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Rose McGowan responds to former manager Jill Messick's death

Actress Rose McGowan gives opening remarks at the Women's Convention in Detroit on Oct. 27, 2017. 

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Rose McGowan says she hopes her former manager, Jill Messick, will "find peace" and "serenity" after the Hollywood executive died by suicide last Wednesday. Messick's family said she had bipolar disorder and found the harsh media spotlight "devastating" after an email from Harvey Weinstein's attorney appeared to show Messick supported Weinstein's claim that he did not rape actress Rose McGowan. Messick's family said the email did not tell the whole story because Messick was one of the first people to defend McGowan some 20 years ago.

McGowan posted a photo of the sun rising over Earth on Instagram and wrote, "For Jill. May your family find some measure of solace during this pain. That one man could cause so much damage is astounding, but tragically true. The bad man did this to us both. May you find peace on the astral plane. May you find serenity with the stars."

McGowan appears to be referring to Weinstein when she says "the bad man." The actress did not address implications by Messick's family that she played a role in the woman's death.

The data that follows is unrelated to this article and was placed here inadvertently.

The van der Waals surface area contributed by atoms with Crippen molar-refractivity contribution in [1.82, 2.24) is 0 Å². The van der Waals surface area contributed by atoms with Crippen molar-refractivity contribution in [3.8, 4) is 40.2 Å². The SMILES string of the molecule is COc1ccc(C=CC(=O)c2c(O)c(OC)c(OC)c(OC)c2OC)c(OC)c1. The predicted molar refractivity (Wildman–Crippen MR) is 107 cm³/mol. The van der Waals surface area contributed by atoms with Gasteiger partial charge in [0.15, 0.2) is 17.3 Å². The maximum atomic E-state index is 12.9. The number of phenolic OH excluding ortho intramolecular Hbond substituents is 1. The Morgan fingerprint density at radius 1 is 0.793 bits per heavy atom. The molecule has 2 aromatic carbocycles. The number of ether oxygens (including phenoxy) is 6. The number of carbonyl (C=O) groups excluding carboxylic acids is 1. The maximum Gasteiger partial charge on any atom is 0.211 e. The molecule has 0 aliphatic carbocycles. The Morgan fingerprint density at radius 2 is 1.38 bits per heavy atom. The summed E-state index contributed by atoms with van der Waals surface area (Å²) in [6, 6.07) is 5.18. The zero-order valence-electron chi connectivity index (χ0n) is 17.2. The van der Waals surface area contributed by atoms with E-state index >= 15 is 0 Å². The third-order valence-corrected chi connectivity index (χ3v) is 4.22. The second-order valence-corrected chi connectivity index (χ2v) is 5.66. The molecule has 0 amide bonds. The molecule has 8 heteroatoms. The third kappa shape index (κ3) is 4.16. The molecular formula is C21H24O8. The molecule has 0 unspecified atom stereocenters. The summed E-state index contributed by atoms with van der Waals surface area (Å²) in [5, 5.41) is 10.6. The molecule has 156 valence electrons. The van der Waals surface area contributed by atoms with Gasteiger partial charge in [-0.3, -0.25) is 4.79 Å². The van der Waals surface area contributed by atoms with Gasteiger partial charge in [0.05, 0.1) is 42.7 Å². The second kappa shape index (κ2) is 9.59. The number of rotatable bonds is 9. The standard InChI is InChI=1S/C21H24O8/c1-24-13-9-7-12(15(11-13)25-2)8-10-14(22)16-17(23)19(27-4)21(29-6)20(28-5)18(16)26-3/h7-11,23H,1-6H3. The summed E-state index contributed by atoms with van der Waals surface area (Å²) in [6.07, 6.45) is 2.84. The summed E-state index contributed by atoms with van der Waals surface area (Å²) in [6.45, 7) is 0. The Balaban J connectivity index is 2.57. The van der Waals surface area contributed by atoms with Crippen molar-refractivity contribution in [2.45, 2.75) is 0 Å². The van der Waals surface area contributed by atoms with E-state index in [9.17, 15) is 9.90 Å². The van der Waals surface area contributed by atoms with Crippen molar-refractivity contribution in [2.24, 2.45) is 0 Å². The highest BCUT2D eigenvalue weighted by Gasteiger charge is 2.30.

When McGowan came forward with accusations that Weinstein raped her in 1997, she also blamed those she called his "enablers." Messick did not respond, but after her death, her family disputed some of McGowan's claims, saying that Messick did take action after McGowan told her about an alleged sexual encounter with Weinstein. They also said that McGowan did not tell Messick Weinstein raped her.

Weinstein's attorney recently released an email from Messick to Weinstein that said, "When we met up the following day, she hesitantly told me of her own accord that during the meeting that night before she had gotten into a hot tub with Mr. Weinstein. She was very clear about the fact that getting into that hot tub was something that she did consensually and that in hindsight it was also something that she regretted having done." The attorney referred to Messick as a "witness."

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